“India quae Orientalis dicitur et Insulae Adiacentes”, published by Willem Blaeu between 1635 and 1664. Verso French text. Original hand colouring. Size: approx. 41 x 50 cm.
A most important map stretching from India to Japan, and one of the first printed maps to show parts of Australia as discovered by the Dutch between 1606 and 1623, before the expeditions of Abel Tasman.
The relatively-straight lines of the archipelagos of the Maldives and the “Islas de Ladrones” (Marianas) act as bookends to the map’s geography. Japan is shown horizontally, a common depiction in this period, and is far north, east of the Korean peninsula. Sri Lanka, or “Ceilon” as it is labelled here, is shown as round and quite large.
Decorations abound across the map. The waters are criss-crossed with rhumb lines radiating from sixteen-point compass roses. Four lone ships sail the seas to the east and the south. A flotilla of three ships approach the Sunda Strait, while a sea monster surfaces near Sri Lanka. The title is guarded in its cartouche by an Asian man in a turban who is looking at a European man with a shield.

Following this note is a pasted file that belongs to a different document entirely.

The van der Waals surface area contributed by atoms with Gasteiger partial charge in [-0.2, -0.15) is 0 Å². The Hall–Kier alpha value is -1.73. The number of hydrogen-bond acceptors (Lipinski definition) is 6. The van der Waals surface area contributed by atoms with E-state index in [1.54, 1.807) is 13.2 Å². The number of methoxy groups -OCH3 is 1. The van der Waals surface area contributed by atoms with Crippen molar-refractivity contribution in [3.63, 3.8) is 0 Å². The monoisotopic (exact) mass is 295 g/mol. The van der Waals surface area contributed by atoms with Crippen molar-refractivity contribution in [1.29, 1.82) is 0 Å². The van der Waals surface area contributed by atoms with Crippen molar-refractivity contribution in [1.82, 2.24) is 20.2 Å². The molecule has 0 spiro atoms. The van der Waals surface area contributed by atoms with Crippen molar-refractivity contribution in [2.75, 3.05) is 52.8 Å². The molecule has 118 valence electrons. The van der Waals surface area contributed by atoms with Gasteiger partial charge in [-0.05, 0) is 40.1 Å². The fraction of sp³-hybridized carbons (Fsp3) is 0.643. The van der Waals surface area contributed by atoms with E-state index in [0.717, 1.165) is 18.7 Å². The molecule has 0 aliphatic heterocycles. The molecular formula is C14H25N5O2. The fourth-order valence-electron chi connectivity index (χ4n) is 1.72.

In the lower left is another elaborate cartouche which holds a dedication to Laurens Reael, Governor-General of the VOC (Dutch East India Company) in Batavia 1615-1619. Reael had fought the Spanish in 1617 in the Bay of Manila, the English at Bantam and in the Moluccas, and the Mataram Sultanate at Japara on Java. The dedication is signed by Blaeu and is guarded on the left by Athena, the Greek Goddess and symbol of wisdom, courage, inspiration, civilization, law and justice, mathematics, strength, just warfare, strategy, the arts, crafts, and skill. On the right is an armoured knight, to emphasize the Dutch military strength, firmness and determination. Next to the cartouche are two cherubs, one holding an armillary sphere aloft while the other beats a drum.
The cherubs have more angelic companions in the lower right corner. Two are contemplating a compass and another brings a Jacob’s staff to two others studying a globe with a pair of dividers. The globe rests atop the scale of the map.
As the official cartographer to the VOC Blaeu had access to the most up-to-date information, although he is known to have supressed knowledge of Australia for thirty years. The map is said to be “one of the most detailed images of the sphere of operations and Asian trading empire of the Dutch East India Company”.
Willem Janszoon Blaeu (1571-1638) was the founder of the famous Blaeu cartographic firm of Amsterdam. Blaeu studied astronomy and sciences with Tycho Brahe, and in 1599 established a globe and instrument making business which soon expanded to include cartographic and geographic publishing. This firm was to go on to become the largest and most important cartographic publishing firm in the world, run by his sons Cornelis (until his death in 1642) and Joan. The maps issued by the Blaeu firm are known for their fine craftsmanship and design, and have been called “the highest expression of Dutch cartographical art.”